While the passage SM/Matt 5:39-42 does not appear concerned with the positive effect of nonretaliation on the evildoer, the difference at this point between the SIM and Paul is hardly great. Both prescribe desistance from retaliation because it is the just action required by God, not because it is effective. Even if the evildoer continues to do evil, nonretaliation remains the just thing to practice. At the same time, however, the SM is equally as concerned as Paul about the impact of Christian conduct on outsiders. The images of the "salt of the earth" and the "light of the world" (SM/Matt 5:13-16) describe vividly the expectations of the community of the Sermon on the Mount.
GB Caird (Saint Luke, Philadelphia: Westminster Press, 1963, page 103-105) comments on the parallel text in Luke 6:27-38) as follows:
The Greek language has three words for love, which enable us to distinguish Christian love (agape) from passionate devotion (eros) and warm affection (philia). Jesus did not tell his disciples to fall in love with their enemies or to feel for them as they felt for their families and friends. Agape is a gracious, determined, and active interest in the true welfare of others, which is not deterred even by hatred, cursing, and abuse, not limited by calculation of deserts or results, based solely on the nature of God. Love does not retaliate (vv. 27-31), seeks no reward (vv. 32-36), is not censorious (vv. 37-38).
The men who were bidden to love their enemies were living in enemy-occupied territory, where resentment was natural and provocation frequent. They were not just to submit to aggression, but to rob it of its sting by voluntarily going beyond its demands. To those who believe in standing up for their individual or national rights this teaching has always seemed idealistic, if not actually immoral. But those who are concerned with the victory of the kingdom of God over the kingdom of Satan can see that it is the only realism. He who retaliates thinks that he is manfully resisting aggression; in fact, he is making an unconditional surrender to evil. Where before there was one under the control of evil, now there are two. Evil propagates by contagion. It can be contained and defeated only when hatred, insult, and injury are absorbed and neutralized by Love...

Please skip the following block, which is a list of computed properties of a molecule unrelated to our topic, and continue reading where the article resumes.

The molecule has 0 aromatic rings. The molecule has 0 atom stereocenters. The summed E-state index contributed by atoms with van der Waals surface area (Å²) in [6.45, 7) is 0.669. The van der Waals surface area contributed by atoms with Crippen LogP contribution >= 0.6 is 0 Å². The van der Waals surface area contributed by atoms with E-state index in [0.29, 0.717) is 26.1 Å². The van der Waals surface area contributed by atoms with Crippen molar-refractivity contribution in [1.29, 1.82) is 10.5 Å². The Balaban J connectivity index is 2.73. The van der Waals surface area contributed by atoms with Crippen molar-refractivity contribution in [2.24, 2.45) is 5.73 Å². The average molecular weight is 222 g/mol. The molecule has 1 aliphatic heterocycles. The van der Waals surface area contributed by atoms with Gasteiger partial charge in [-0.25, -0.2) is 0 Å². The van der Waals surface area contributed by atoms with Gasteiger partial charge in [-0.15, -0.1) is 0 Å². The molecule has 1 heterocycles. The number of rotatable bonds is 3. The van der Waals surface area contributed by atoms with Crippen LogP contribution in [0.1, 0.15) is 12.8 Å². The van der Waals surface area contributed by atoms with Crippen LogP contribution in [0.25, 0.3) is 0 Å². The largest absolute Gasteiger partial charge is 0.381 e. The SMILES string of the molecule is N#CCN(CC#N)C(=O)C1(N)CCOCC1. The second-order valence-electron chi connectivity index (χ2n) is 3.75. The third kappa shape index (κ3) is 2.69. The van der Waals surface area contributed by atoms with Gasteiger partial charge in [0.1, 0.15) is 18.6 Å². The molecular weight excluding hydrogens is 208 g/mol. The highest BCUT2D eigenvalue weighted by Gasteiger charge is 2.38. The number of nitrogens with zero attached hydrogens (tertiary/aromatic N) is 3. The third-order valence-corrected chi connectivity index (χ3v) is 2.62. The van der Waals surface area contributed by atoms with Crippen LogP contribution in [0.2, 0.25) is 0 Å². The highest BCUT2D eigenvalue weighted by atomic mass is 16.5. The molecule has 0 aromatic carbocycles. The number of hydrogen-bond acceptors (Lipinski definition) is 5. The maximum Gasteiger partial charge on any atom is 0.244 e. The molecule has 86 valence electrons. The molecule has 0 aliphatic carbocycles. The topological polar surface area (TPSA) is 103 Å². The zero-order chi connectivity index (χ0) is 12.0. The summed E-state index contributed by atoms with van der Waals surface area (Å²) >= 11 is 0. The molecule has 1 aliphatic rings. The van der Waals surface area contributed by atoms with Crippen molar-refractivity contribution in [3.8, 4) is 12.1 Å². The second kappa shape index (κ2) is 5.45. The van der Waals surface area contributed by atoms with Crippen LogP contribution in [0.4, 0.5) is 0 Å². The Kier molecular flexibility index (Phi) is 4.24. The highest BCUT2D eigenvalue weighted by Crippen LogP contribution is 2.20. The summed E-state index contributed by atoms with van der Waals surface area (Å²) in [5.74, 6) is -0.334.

Most people - even sinners - have a rough-and-ready ethic based on common sense, enlightened self-interest, give-and-take; and they can claim to be as good as their neighbours. But the followers of Jesus must go further. The Christian ethic is Ethics Part II. Other systems distinguish what is right from what is wrong: Jesus distinguishes what is good from what is merely right, and urges his disciples not to be content with the lower standard. Duty is not enough. Duty obeys the rules, but love grasps opportunities. Duty acts under constraint, love is spontaneous and therefore gracious. Duty expects to be recompensed or at least recognized, love expects nothing in return. To love like that is to be sons of the Most High; for likeness is proof of parentage. 'Be merciful' might appear to be less exacting than Matthew's 'You, therefore, must be perfect' (Matt. 5:41). In the Old Testament, however, to be perfect means to be completely loyal and is a normal human virtue, but mercy is the very character of God. The son must inherit the attributes of his Father.